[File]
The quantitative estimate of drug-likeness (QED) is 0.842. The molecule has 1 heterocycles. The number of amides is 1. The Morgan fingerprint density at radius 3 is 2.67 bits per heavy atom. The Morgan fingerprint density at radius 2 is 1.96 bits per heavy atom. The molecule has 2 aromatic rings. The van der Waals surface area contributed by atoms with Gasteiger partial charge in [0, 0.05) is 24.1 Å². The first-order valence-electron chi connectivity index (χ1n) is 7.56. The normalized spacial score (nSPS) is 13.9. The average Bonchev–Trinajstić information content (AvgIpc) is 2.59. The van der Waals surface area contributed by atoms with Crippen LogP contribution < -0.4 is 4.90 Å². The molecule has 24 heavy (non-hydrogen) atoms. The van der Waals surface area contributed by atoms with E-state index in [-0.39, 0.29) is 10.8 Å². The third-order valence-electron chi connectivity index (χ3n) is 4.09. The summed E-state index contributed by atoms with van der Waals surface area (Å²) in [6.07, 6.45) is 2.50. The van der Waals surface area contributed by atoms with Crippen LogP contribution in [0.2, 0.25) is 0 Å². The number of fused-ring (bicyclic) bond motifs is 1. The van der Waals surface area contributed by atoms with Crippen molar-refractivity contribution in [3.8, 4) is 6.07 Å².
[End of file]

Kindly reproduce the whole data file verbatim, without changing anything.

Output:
The quantitative estimate of drug-likeness (QED) is 0.842. The molecule has 1 heterocycles. The number of amides is 1. The Morgan fingerprint density at radius 3 is 2.67 bits per heavy atom. The Morgan fingerprint density at radius 2 is 1.96 bits per heavy atom. The molecule has 2 aromatic rings. The van der Waals surface area contributed by atoms with Gasteiger partial charge in [0, 0.05) is 24.1 Å². The first-order valence-electron chi connectivity index (χ1n) is 7.56. The normalized spacial score (nSPS) is 13.9. The average Bonchev–Trinajstić information content (AvgIpc) is 2.59. The van der Waals surface area contributed by atoms with Crippen LogP contribution < -0.4 is 4.90 Å². The molecule has 24 heavy (non-hydrogen) atoms. The van der Waals surface area contributed by atoms with E-state index in [-0.39, 0.29) is 10.8 Å². The third-order valence-electron chi connectivity index (χ3n) is 4.09. The summed E-state index contributed by atoms with van der Waals surface area (Å²) in [6.07, 6.45) is 2.50. The van der Waals surface area contributed by atoms with Crippen LogP contribution in [0.2, 0.25) is 0 Å². The number of fused-ring (bicyclic) bond motifs is 1. The van der Waals surface area contributed by atoms with Crippen molar-refractivity contribution in [3.8, 4) is 6.07 Å².